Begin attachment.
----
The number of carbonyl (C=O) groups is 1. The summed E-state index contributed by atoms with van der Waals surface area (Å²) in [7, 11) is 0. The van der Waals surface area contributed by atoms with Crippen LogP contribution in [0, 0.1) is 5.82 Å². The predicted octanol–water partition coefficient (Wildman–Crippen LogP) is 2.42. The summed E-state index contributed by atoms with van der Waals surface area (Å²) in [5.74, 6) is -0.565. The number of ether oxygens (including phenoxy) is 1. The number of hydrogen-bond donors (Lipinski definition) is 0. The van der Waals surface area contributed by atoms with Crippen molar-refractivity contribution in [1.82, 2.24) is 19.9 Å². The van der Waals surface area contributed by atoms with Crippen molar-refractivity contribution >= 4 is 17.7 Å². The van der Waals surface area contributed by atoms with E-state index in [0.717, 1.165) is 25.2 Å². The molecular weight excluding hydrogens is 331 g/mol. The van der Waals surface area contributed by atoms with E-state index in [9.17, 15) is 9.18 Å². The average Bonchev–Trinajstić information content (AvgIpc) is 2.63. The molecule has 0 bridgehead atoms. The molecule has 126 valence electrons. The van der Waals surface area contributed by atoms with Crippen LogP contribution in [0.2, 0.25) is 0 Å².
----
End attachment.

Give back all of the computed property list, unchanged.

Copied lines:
The number of carbonyl (C=O) groups is 1. The summed E-state index contributed by atoms with van der Waals surface area (Å²) in [7, 11) is 0. The van der Waals surface area contributed by atoms with Crippen LogP contribution in [0, 0.1) is 5.82 Å². The predicted octanol–water partition coefficient (Wildman–Crippen LogP) is 2.42. The summed E-state index contributed by atoms with van der Waals surface area (Å²) in [5.74, 6) is -0.565. The number of ether oxygens (including phenoxy) is 1. The number of hydrogen-bond donors (Lipinski definition) is 0. The van der Waals surface area contributed by atoms with Crippen molar-refractivity contribution in [1.82, 2.24) is 19.9 Å². The van der Waals surface area contributed by atoms with Crippen molar-refractivity contribution >= 4 is 17.7 Å². The van der Waals surface area contributed by atoms with E-state index in [0.717, 1.165) is 25.2 Å². The molecular weight excluding hydrogens is 331 g/mol. The van der Waals surface area contributed by atoms with E-state index in [9.17, 15) is 9.18 Å². The average Bonchev–Trinajstić information content (AvgIpc) is 2.63. The molecule has 0 bridgehead atoms. The molecule has 126 valence electrons. The van der Waals surface area contributed by atoms with Crippen LogP contribution in [0.2, 0.25) is 0 Å².